Intelligence and espionage played an important role in the Revolutionary War. America was an epecially fertile ground for inteligence gathering because the popultion included large numbers of people who were either loyalists and patriots as well as many who were uncommitted to either side. And there was not way of identifying spies from ethnic or national background. Noth Patriots and Loyalist looked alike and spoke English. From the beginning in Boston, intelligence and espionage was important. Patriots in Boston warned the militias acriss the Bay in Massachusetts that the Briish were coming. Spies were in fact everywhere. One especially high-placed spy was Genral Howe's wife in Boston. He shipped her home to avoid an arrest and trial. Pennsylvania became a hotbed of spying because the Continenal Government (the Congrss) was located there. Washington was deeply invested in the spy business. One historian writes. "George Washington, having realized his mistake when he evcuated New York City in 1776 in not establishing a stay-behind spy network, did not make the same mistake twice .... [During] the spring of 1777, he instructed General Thomas Mifflin to set up a spy system in Philadelphia. Washingtion's instruction specifically included the recruiting of Quakers as spies because they would draw the least suspicion as they refused on religious grounds to serve in a military conflict." [Nagy] When the British occupied Philidelphia, Washington was thus able to use Patriot spies to keep apraised of British intentions. And after the British withdrawl to the New York area, Loyalists kept the British apraised of Congress and the Continental Army. The most famous Patriot spy was Nathan Hale who the British hung. In retaliation, Washington ordered Major Andre who was working with Benedict Arnold hung.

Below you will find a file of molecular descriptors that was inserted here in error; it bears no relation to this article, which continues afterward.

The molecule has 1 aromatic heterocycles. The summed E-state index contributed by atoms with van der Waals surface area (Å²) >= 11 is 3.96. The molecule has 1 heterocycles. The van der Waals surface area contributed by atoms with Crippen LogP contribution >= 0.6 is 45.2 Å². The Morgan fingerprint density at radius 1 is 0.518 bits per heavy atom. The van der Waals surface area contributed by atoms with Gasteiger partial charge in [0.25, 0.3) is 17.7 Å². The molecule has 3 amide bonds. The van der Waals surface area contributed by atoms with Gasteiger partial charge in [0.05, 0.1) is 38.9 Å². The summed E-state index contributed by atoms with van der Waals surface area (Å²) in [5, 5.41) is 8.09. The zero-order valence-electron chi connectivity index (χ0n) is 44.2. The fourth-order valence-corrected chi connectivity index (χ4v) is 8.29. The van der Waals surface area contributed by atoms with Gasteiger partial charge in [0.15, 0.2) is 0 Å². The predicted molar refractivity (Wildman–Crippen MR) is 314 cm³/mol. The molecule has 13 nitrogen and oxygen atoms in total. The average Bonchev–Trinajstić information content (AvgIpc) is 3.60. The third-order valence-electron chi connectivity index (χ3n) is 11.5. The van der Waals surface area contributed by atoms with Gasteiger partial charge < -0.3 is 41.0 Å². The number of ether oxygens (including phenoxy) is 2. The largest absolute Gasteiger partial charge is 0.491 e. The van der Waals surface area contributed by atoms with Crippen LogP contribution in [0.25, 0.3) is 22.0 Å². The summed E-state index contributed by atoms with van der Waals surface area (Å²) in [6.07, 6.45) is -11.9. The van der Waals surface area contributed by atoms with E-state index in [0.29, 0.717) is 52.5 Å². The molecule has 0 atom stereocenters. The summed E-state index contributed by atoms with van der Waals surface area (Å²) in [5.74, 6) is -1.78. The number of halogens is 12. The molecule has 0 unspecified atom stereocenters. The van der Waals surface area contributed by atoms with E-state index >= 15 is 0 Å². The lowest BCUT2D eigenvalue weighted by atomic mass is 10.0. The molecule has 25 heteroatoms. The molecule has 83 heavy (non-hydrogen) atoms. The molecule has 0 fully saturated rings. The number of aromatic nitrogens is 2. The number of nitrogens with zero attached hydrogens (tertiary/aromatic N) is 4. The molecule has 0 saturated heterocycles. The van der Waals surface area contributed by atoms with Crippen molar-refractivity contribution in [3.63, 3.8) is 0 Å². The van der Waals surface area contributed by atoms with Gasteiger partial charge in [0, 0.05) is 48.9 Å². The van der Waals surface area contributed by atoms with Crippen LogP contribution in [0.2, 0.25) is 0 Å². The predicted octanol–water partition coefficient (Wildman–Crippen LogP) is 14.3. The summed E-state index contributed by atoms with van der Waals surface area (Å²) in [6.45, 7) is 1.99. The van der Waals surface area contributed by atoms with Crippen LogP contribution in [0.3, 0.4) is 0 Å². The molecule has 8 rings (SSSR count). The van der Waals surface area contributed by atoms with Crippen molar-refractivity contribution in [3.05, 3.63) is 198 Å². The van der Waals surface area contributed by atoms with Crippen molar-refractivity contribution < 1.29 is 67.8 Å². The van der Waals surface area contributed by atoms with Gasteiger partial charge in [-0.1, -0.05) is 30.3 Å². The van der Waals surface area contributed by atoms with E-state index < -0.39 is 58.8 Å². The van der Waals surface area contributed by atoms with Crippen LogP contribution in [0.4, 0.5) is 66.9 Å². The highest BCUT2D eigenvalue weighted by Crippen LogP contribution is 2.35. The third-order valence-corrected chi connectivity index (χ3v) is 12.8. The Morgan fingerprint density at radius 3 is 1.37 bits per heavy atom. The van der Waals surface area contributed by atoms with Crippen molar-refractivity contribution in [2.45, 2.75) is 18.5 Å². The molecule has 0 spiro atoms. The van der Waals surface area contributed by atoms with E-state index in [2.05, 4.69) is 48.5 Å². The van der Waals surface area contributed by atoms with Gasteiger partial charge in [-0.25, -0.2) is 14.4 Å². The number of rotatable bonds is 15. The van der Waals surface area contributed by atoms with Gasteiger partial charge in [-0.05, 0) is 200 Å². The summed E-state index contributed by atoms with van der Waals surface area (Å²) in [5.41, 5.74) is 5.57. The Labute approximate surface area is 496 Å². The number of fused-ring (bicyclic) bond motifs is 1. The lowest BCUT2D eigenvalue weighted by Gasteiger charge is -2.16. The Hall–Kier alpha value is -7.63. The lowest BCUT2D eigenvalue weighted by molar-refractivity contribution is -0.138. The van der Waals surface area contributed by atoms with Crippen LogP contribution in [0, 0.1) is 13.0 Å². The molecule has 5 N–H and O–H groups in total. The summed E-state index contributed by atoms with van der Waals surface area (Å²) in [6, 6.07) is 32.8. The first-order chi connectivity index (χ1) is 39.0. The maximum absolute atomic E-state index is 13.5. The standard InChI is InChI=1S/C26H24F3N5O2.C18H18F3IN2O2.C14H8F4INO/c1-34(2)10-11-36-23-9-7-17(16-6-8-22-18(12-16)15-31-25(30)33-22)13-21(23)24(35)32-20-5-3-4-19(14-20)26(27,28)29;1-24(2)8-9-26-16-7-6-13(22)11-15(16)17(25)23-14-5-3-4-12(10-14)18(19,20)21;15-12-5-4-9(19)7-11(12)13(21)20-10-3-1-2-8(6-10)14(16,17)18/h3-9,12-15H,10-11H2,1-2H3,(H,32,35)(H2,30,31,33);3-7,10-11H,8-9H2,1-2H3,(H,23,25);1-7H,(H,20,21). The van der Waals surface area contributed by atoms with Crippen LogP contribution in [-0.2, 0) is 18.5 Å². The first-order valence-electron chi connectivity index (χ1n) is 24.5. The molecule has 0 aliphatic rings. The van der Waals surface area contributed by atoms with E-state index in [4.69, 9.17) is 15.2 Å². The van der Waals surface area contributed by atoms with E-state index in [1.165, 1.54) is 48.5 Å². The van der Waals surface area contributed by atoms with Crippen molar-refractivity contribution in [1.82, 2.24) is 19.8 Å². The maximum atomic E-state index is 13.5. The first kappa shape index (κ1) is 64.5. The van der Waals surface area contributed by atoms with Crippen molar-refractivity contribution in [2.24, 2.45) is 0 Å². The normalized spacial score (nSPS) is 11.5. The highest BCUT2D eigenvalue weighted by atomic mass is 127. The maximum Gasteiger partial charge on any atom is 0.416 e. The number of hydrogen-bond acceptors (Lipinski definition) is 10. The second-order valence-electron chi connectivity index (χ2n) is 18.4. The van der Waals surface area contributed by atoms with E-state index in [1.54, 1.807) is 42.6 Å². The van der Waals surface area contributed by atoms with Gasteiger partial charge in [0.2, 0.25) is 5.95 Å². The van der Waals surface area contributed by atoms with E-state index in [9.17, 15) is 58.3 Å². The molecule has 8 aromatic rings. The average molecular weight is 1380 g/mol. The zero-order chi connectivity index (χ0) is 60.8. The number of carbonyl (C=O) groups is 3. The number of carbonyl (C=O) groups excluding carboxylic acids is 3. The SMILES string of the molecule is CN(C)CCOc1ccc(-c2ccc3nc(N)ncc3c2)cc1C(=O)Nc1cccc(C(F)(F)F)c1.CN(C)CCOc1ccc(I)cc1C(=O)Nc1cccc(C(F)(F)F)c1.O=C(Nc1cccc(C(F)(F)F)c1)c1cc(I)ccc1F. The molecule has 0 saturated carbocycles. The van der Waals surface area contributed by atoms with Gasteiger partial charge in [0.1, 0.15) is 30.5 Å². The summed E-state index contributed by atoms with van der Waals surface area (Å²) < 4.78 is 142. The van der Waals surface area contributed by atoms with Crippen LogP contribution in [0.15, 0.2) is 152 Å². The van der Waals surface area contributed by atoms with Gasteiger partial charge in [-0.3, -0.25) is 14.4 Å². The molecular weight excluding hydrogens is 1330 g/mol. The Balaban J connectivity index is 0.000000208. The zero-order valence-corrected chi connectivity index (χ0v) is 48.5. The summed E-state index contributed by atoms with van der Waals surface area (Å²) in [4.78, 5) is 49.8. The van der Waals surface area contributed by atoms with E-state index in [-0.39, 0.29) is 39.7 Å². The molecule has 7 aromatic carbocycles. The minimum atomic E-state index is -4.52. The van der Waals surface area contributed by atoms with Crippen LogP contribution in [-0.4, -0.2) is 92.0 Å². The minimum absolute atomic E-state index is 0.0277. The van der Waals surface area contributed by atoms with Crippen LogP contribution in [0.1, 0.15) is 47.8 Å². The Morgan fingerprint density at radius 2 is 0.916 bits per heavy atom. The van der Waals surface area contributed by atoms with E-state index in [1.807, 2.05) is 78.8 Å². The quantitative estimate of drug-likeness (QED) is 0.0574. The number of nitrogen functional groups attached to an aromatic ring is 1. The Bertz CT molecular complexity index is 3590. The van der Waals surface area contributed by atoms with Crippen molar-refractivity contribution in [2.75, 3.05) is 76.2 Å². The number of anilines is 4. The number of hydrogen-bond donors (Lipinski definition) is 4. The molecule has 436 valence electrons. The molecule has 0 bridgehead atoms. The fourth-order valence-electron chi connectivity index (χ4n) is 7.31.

Napoleonic Wars


American Civil War

Spies were active in the American Civil War on both sides.

The Great Game

The Great Game was was the strategic rivalry between the British and Tsarist Russian Empires for aimed at entending their infuence into Central Asia. Historians commonly date the rivalry from the Russo-Persian Treaty (1813) to the Anglo-Russian Convention (1907). The British interest derived from the importance of the Raj in India--the most important element of the British Empire. It was in Afghanistant that Russia influence from Central Asia met and competed with British interests from the Indian sub-continent. The Great Game was a contributing factor in the Crimean War (1853-56). The Great Game was one of the reasons that Britain negotiated a Naval Treaty with Japan and help develop the Japanese Navy in the late-19th century.

World War I